Hop Light Ladies
X:1 T:Hop Light Ladies S:Emmett Lundy (1864-1953, Galax, Va.) M:C| L:1/8 Z:Transcribed by Andrew Kuntz N:Recorded 1941 in the field for AFS by Alan Lomax K:G [G,2G2])Bc dBGA|BcBA BcBA|GABc dBGB|A2AB AABA| GABc dBGA|BcBA Bdef|e2a2gged|B2A2 G3(D:| |:[G,2G2])gg efgA|BcBA BcBA|[G,G]Agg efgg|a2 ab a2ge| degg efgA|BcBA Bde[df]|e2a2 gaed|B2A2 G3(D:|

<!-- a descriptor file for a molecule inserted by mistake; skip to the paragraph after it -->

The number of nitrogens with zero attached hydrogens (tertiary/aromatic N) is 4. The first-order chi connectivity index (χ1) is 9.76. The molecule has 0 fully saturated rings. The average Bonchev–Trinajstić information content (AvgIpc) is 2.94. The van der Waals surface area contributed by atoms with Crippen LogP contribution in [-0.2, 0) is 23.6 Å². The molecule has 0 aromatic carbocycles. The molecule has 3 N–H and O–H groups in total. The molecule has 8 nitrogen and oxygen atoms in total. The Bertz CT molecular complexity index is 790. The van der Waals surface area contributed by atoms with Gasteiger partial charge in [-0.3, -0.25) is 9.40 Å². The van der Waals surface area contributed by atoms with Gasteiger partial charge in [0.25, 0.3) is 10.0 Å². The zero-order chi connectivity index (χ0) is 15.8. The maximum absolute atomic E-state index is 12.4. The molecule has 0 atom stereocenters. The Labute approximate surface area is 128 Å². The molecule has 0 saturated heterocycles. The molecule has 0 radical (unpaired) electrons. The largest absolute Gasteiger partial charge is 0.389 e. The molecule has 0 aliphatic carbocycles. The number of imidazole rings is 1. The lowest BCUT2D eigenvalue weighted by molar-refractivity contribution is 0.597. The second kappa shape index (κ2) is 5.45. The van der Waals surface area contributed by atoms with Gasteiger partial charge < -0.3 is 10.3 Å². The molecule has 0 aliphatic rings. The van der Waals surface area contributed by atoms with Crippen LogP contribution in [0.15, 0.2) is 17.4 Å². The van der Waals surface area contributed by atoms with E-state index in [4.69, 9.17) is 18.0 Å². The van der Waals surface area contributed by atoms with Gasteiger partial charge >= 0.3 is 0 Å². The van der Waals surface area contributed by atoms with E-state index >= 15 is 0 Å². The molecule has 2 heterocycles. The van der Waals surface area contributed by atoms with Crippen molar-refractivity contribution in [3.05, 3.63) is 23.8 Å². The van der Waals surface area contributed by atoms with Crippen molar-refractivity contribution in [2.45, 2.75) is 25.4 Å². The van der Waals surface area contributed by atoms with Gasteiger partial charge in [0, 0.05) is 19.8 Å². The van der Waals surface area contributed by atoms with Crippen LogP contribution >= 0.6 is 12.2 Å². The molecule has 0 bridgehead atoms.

HOP LIGHT, LADIES. AKA and see "Hop High Ladies," "Hop High Ladies the Cake's All Dough," "Did You Ever See the Devil Uncle Joe?," "Uncle Joe," "Walk Light Ladies," "Walk Jaw Bone (1)," "Green Mountain (1)," "Billy Boy (2)," "Cake's All Dough (The)," "Miss McLeod's Reel (1)," "Miss MacLeod's Reel (1)," "Run Here Johnny There's a Bug Done Got on Me." USA; known in parts of Virginia (esp. Patrick County) and Tennessee under this title, and by Alabama fiddler D. Dix Hollis (1861-1927), who considered it one of "the good old tunes of long ago" (as mentioned in the Opelika Daily News of April 17th, 1926). Also played under this title by J.B. Crenshaw (Covington, Ga.) at a 1913 Atlanta, Ga., fiddlers' contest, and it is mentioned in reports of the De Kalb County (Alabama) Annual (Fiddlers) Conventions 1926-31. Under this title the tune was recorded in the field by Alan Lomax in 1941 from the playing of legendary Galax, Va., fiddler Emmett Lundy (1864-1953), and recorded commercially by Steppville, Alabama, fiddler J.C. Glasscock (for the Gennett label, though it was unissued). The title appears in a list of traditional Ozarks Mountains fiddle tunes (as does its alternate, "Hop High Ladies") compiled by musicologist/folklorist Vance Randolph, published in 1954. A version played by elderly Franklin County, Georgia, banjoist Mabel Cawthorn was called "Run Here, Johnny, There's a Bug Done Got on Me."